The results of our research argue for greater primary prevention for both HBV and HCV in Schistosoma-endemic populations. Although no vaccine currently exists for HCV as it does for HBV, additional steps can still be taken to reduce transmission in high risk populations. Greater use of the HBV vaccine is particularly advisable. Finally, additional observational, longitudinal studies conducted on human populations that are fully comparative in nature could help answer some of the remaining questions on both Schistosoma-HBV as well as Schistosoma-HCV coinfections. Some of these include the role of active vs. past schistosomal infections, the role of genetic variants, as well as the effect of coinfection on treatment. Future studies should make a particular effort to use a sufficient sample size to ensure adequate statistical power, which was not often properly considered in many of the studies we reviewed for this paper.
Language
LanguageTerm (authority = ISO 639-3:2007); (type = text)
English
PhysicalDescription
InternetMediaType
application/pdf
Extent
44 p.
Subject (authority = LCSH)
Topic
Schistosomiasis
Subject (authority = LCSH)
Topic
Hepatitis B virus
Subject (authority = LCSH)
Topic
Hepatitis C virus
Subject (authority = local)
Topic
Coinfection
Subject (authority = local)
Topic
Disease progression
Subject (authority = local)
Topic
Chronic hepatitis
Subject (authority = LCSH)
Topic
Liver--Diseases
Subject (authority = LCSH)
Topic
Schistosoma japonicum
Subject (authority = LCSH)
Topic
Schistosoma haematobium
Extension
DescriptiveEvent
Type
Citation
DateTime (encoding = w3cdtf)
2016
AssociatedObject
Name
Advances in Parasitology
Type
Journal
Relationship
Has part
Detail
111-231
Identifier (type = volume and issue)
91,
Reference (type = url)
http://dx.doi.org/10.1016/bs.apar.2015.12.003
Note (type = peerReview)
Peer reviewed
RelatedItem (type = host)
TitleInfo
Title
Abruzzi, Amy
Identifier (type = local)
rucore30203600001
Location
PhysicalLocation (authority = marcorg); (displayLabel = Rutgers, The State University of New Jersey)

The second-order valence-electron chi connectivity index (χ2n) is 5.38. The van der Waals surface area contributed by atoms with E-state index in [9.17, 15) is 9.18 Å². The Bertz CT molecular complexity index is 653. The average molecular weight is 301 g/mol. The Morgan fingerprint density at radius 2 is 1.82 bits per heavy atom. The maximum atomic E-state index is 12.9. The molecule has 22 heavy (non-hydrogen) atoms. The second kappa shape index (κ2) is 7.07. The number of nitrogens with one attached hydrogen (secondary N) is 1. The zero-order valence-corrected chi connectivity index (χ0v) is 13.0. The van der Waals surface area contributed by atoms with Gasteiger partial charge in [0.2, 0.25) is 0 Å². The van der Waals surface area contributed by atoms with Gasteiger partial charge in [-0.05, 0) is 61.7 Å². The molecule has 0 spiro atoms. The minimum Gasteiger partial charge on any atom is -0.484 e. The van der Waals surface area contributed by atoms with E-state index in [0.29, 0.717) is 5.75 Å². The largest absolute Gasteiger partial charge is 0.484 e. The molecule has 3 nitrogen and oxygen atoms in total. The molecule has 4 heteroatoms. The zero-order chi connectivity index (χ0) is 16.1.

NjNbRU
Identifier (type = doi)
doi:10.7282/T31C200Z
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Copyright for scholarly resources published in RUcore is retained by the copyright holder. By virtue of its appearance in this open access medium, you are free to use this resource, with proper attribution, in educational and other non-commercial settings. Other uses, such as reproduction or republication, may require the permission of the copyright holder.
Copyright
Status
Copyright protected
Availability
Status
Open
Reason
Permission or license
RightsEvent
Type
Permission or license
AssociatedObject
Type
License
Name
Multiple author license v. 1
Detail
I hereby grant to Rutgers, The State University of New Jersey (Rutgers) the non-exclusive right to retain, reproduce, and distribute the deposited work (Work) in whole or in part, in and from its electronic format, without fee. This agreement does not represent a transfer of copyright to Rutgers.Rutgers may make and keep more than one copy of the Work for purposes of security, backup, preservation, and access and may migrate the Work to any medium or format for the purpose of preservation and access in the future. Rutgers will not make any alteration, other than as allowed by this agreement, to the Work.I represent and warrant to Rutgers that the Work is my original work. I also represent that the Work does not, to the best of my knowledge, infringe or violate any rights of others.I further represent and warrant that I have obtained all necessary rights to permit Rutgers to reproduce and distribute the Work and that any third-party owned content is clearly identified and acknowledged within the Work.By granting this license, I acknowledge that I have read and agreed to the terms of this agreement and all related RUcore and Rutgers policies.
RightsEvent
Type
Publication notice
Detail
© 2016. This manuscript version is made available under the CC-BY-NC-ND 4.0 license http://creativecommons.org/licenses/by-nc-nd/4.0/
RightsEvent
Type
Embargo
DateTime (point = start); (encoding = w3cdtf)
2016-05-11
DateTime (point = end); (encoding = w3cdtf)
2017-02-05
Detail
Access to this PDF has been restricted due to the policy of the publisher, Elsevier, which requires a 12 month embargo from the date the article was published. The article in this repository will be publicly available after February 5, 2017.